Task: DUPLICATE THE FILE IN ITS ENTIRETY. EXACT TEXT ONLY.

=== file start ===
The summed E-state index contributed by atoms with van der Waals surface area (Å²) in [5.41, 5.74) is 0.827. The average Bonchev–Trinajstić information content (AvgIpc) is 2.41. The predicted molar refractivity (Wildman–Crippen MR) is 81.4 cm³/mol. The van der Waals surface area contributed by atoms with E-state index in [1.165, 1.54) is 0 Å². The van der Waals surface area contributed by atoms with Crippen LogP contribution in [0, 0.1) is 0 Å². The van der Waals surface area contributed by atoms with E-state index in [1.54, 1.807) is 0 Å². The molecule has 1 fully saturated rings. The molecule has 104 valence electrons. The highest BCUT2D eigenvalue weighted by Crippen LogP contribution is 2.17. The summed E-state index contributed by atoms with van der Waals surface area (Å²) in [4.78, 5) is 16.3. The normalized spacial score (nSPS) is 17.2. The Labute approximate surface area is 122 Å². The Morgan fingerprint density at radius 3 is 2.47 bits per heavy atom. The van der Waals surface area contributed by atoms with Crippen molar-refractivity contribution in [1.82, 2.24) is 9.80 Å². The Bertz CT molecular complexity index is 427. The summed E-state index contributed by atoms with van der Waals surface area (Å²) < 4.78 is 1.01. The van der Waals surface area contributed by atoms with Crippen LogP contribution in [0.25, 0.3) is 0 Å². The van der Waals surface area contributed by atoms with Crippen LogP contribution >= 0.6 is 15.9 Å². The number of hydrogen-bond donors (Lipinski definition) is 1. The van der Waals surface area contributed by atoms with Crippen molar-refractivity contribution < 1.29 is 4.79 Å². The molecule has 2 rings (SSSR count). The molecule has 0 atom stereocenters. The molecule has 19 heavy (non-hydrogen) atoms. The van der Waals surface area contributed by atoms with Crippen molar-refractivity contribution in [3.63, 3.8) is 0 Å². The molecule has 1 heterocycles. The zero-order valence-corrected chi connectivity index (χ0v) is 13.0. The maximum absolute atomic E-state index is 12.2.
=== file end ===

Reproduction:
The summed E-state index contributed by atoms with van der Waals surface area (Å²) in [5.41, 5.74) is 0.827. The average Bonchev–Trinajstić information content (AvgIpc) is 2.41. The predicted molar refractivity (Wildman–Crippen MR) is 81.4 cm³/mol. The van der Waals surface area contributed by atoms with E-state index in [1.165, 1.54) is 0 Å². The van der Waals surface area contributed by atoms with Crippen LogP contribution in [0, 0.1) is 0 Å². The van der Waals surface area contributed by atoms with E-state index in [1.54, 1.807) is 0 Å². The molecule has 1 fully saturated rings. The molecule has 104 valence electrons. The highest BCUT2D eigenvalue weighted by Crippen LogP contribution is 2.17. The summed E-state index contributed by atoms with van der Waals surface area (Å²) in [4.78, 5) is 16.3. The normalized spacial score (nSPS) is 17.2. The Labute approximate surface area is 122 Å². The Morgan fingerprint density at radius 3 is 2.47 bits per heavy atom. The van der Waals surface area contributed by atoms with Crippen molar-refractivity contribution in [1.82, 2.24) is 9.80 Å². The Bertz CT molecular complexity index is 427. The summed E-state index contributed by atoms with van der Waals surface area (Å²) < 4.78 is 1.01. The van der Waals surface area contributed by atoms with Crippen LogP contribution in [0.25, 0.3) is 0 Å². The van der Waals surface area contributed by atoms with Crippen LogP contribution >= 0.6 is 15.9 Å². The number of hydrogen-bond donors (Lipinski definition) is 1. The van der Waals surface area contributed by atoms with Crippen molar-refractivity contribution < 1.29 is 4.79 Å². The molecule has 2 rings (SSSR count). The molecule has 0 atom stereocenters. The molecule has 19 heavy (non-hydrogen) atoms. The van der Waals surface area contributed by atoms with Crippen molar-refractivity contribution in [3.63, 3.8) is 0 Å². The molecule has 1 heterocycles. The zero-order valence-corrected chi connectivity index (χ0v) is 13.0. The maximum absolute atomic E-state index is 12.2.